Deadline for MNsure approaching March 31

Published 4:44 pm Saturday, March 22, 2014

Leaders looking for ‘young invincibles’

mnsure logo_color_tag_TMThe final push to sign up Minnesotans for MNsure is on.

Local insurance agents are watching and waiting for clients as leaders of Minnesota’s new health insurance exchange announced a final push Thursday to sign up so-called “young invincibles” by the March 31 deadline for open enrollment, targeting an underinsured group that’s key to keeping premium costs down.

Agents and financial advisors say older people are still signing up at far faster rates than younger residents.

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“The majority certainly have been, in my experience, have been 55-plus,” said Paul Wahlstrom, a Blue Cross agent with the Austin Health Insurance Agency.

Wahlstrom said he is seeing more young residents in their 20s and 30s, many of whom qualify for MinnesotaCare or other help in getting health insurance, as the deadline looms.

“I think the expectation was the younger folks who maybe tend to wait until the end of the enrollment period might be the ones to come in late,” he said. “I guess the ones I’ve talked to most, lately, have been the younger ones.”

Not so for financial advisor Charles Moline, who said he has yet to enroll younger residents. Moline is concerned not enough young people will sign up as MNsure continues, which could cause rate hikes throughout the state.

“It’s terrible,” Moline said. “This is a system waiting into implode.”

More than 128,000 people have signed up via MNsure for coverage in private insurance plans and public programs such as Medicaid as of Thursday, but only 16 percent of those signing up for private plans are in the 26-34 age group.

MNsure officials hope that will improve as the deadline approaches, but MNsure head Scott Leitz said they haven’t set specific enrollment goals for that age group.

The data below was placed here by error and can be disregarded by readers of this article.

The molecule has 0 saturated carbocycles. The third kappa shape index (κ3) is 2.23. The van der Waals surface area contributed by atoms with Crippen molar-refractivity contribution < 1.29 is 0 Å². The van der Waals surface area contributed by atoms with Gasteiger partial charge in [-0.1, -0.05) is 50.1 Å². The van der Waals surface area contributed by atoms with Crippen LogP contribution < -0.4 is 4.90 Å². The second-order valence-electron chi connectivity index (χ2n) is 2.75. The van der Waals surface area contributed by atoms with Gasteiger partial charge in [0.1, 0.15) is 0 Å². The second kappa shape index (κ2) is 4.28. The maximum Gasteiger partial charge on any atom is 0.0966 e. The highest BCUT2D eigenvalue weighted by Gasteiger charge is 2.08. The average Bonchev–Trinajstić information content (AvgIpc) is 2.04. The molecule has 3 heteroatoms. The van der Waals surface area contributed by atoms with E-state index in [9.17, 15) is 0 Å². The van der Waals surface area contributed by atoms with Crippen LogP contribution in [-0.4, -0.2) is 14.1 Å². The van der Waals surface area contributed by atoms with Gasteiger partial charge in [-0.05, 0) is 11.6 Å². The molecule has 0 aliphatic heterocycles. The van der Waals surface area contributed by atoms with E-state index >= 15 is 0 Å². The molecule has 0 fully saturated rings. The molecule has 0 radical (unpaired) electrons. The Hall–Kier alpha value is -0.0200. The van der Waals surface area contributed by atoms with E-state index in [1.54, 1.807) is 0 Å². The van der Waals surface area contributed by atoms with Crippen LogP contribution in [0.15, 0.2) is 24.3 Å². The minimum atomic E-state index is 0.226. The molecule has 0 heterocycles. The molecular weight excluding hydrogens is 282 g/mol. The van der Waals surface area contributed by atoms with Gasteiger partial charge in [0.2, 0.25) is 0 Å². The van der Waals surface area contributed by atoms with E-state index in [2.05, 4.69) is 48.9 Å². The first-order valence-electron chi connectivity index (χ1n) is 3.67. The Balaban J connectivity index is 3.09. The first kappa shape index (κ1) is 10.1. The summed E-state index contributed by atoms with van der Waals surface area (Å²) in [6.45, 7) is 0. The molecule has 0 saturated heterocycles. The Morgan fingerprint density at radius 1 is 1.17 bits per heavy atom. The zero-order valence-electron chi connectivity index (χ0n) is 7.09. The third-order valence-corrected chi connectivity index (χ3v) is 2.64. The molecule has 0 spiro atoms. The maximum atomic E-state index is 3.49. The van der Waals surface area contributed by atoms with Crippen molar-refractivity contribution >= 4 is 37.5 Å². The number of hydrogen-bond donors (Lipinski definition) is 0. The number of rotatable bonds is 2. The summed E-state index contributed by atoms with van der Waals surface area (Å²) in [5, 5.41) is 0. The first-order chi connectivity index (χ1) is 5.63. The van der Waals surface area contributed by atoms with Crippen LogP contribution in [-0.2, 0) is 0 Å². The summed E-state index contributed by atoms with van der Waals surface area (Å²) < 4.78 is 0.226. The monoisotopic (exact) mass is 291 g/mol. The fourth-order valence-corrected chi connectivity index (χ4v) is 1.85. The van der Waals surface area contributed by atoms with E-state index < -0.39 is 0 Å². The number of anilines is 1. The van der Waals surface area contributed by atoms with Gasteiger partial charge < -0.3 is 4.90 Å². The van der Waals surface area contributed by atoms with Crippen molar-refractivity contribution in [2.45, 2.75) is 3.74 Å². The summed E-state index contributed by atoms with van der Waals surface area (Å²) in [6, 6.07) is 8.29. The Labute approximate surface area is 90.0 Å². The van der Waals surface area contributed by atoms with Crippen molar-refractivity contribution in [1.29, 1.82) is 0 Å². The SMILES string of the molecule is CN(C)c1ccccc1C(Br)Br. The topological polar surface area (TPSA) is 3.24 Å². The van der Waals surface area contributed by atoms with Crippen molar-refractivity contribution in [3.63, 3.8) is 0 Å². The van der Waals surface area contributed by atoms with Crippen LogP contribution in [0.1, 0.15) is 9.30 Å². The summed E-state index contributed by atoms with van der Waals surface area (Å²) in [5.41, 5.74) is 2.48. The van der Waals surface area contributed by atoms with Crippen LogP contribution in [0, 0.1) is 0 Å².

“It’s important for young people to have health insurance coverage, but it’s going to be important for all of us that young people are covered because it’s going to help keep all of our premiums low,” he said, pointing to the fact that young people typically need less health care than older participants.

Healthy young people might think they don’t need insurance, Leitz said.

“But given the harsh winter we’re having, and frankly continuing to have, you might be one wipeout away from needing to make a trip to the hospital,” he said.

Treatment for a broken arm for someone without insurance costs about $3,000, he said, while an MRI scan can cost $2,000 to $9,000 and even a simple check-up can cost $200.

Rates are higher in southeastern Minnesota because of a lack of health care options — Mayo Clinic and Mayo Clinic Health System dominate the health care field in the area. That has translated to hundreds of dollars more in health insurance costs for individuals each month compared to the Twin Cities area, which has greater competition among health insurance companies because of multiple health care options.

Health insurance companies are trying to get rid of higher costs in the area, however. Blue Cross Blue Shield and Mayo officials announced a payment system agreement in January designed to pay for better health care results while lowering overall costs.

Meanwhile, Leitz announced Thursday a series of outreach events for the coming week aimed at young adults, including sign-ups at popular Twin Cities bars and at campuses statewide in the Minnesota State Colleges and Universities system. Events in Minneapolis and St. Cloud will feature Barkhad Abdi and Faysal Ahmed, Minnesota stars from the movie “Captain Phillips.”


—The Associated Press contributed to this story.